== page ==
In these complex times, we are bombarded with information that can keep us stressed, anxious, and/or depressed. Paul tells us to not focus on these things. He encourages us to focus instead on what comes next. How much time do you spend thinking about your future in Heaven?
We’re not keeping this quiet, not on your life. Just like the psalmist who wrote, “I believed it, so I said it,” we say what we believe. And what we believe is that the One who raised up the Master Jesus will just as certainly raise us up with you, alive. Every detail works to your advantage and to God’s glory: more and more grace, more and more people, more and more praise!
So we’re not giving up. How could we! Even though on the outside it often looks like things are falling apart on us, on the inside, where God is making new life, not a day goes by without his unfolding grace. These hard times are small potatoes compared to the coming good times, the lavish celebration prepared for us. There’s far more here than meets the eye. The things we see now are here today, gone tomorrow. But the things we can’t see now will last forever.
Thinking about others, loving others as much and in ways we love ourselves, and putting others before ourselves are common themes in the Bible.
The media, social media, and even people on the street are expressing a lot of stress and insecurity. Change is difficult – even more so for some people than others. Uncertainty is also difficult to handle. Put the two together, as the United States did this week with a new election, and people react. No matter the outcome of this election, change and uncertainty were inevitable. Any new leader brings new ideas and ways of handling political situations, and each leader is elected with the hope of a brighter future. In the months before the election our fears are played upon to help steer us toward one candidate or the other. And once the election is finished, one set of fears, or the other, becomes the new reality.
So now what?
I heard a lot of people this week talking about heavy drinking, protesting, sleeping to avoid dealing with their thoughts, self medicating with anti-anxiety agents or drugs, having anxiety episodes, and feeling rage. At the end of any of these options, it is highly unlikely that person will actually feel better. These are destructive choices that won’t actually resolve anything.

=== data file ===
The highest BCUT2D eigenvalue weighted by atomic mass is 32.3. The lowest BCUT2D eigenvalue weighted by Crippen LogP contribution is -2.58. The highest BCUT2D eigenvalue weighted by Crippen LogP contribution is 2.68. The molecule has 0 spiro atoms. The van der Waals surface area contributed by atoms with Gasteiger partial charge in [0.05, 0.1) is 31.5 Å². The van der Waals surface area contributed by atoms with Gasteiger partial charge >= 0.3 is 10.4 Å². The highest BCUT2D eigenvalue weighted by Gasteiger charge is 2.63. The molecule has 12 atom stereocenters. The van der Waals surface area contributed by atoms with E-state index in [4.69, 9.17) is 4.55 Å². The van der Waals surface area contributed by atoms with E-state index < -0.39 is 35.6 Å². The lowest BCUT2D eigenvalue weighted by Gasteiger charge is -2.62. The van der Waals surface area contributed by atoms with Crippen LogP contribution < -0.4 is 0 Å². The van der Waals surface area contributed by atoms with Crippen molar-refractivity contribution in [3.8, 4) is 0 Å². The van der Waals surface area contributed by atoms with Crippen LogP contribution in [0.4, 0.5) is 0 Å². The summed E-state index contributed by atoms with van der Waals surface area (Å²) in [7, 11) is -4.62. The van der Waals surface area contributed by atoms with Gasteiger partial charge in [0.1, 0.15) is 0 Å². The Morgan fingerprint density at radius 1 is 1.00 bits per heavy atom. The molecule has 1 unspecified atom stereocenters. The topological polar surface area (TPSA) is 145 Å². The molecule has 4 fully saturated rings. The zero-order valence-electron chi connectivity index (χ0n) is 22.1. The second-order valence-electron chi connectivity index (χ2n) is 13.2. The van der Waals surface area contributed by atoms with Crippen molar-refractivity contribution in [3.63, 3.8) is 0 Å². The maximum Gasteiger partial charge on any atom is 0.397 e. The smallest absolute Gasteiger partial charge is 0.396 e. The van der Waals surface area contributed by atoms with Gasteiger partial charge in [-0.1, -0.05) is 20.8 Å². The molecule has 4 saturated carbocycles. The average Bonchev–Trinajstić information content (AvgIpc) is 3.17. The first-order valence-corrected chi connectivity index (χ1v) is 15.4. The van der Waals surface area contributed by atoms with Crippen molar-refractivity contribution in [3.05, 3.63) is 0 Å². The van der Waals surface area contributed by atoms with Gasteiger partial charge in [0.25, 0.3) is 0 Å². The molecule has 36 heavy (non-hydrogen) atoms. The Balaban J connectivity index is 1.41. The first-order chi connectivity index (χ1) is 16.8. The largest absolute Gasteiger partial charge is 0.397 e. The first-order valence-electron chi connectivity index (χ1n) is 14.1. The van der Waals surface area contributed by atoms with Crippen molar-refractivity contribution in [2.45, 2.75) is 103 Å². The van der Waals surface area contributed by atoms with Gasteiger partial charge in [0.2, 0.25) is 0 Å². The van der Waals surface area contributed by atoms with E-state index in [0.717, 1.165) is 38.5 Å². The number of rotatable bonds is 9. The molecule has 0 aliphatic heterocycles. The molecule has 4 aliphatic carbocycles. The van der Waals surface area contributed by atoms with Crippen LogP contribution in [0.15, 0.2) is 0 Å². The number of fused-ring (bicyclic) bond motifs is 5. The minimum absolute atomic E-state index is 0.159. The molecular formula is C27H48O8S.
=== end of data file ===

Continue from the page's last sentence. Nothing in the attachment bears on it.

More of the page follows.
There are other alternatives that will both help overcome the stress AND help you to feel better.
Focus on your source of hope.
Focus on all of the good things in your life.
Do something kind for someone else.
This simple three-ingredient recipe is a key to contentment and happiness.
Getting outside of yourself is good for your health – both physically and emotionally. Find even the smallest of ways to do something good for someone else. Get together with friends to work on projects together. Help someone celebrate a milestone. Take flowers to someone who is down. Walk around your house and remember the occasion that led to each picture, each memento, and each special possession. Talk on the phone with someone dear to you, and let them know how much they have done for you in life. And to top it all off, spend quiet time with God and your faith.
I’ve written before how impressed I am by the amount of science supporting this simple recipe. It can decrease anxiety, depression, hurt feelings, concern for the future, and stress. It can lower your blood pressure, lower your anxiety, and improve your outlook on life.
It might sound overly simple or pious, but it really works!
For more information about stress management to improve your health, contact us at Meds MASH at www.medsmash.com/contact.
I can’t imagine life without my ROCK SOLID source of HOPE.
I have been blessed to know about this unwavering hope throughout my life.
I see the angst in the world right now and wonder how many people have never even heard about my source of hope. How many have heard only the ‘media version’ and never the truth? How scary would all of this unrest be without such hope?
Then I know of friends who attend church each Sunday and have for all/most of their lives. But attending church doesn’t equal having that deep-seated hope. Having Christ solidly in your life is a decision – a life altering decision that opens this whole world of peace and hope.
Having a source of hope gets you through all situations. Having an eternal perspective puts everything else in perspective.
Just as the Israelites were reassured, I HOPE we can be as well.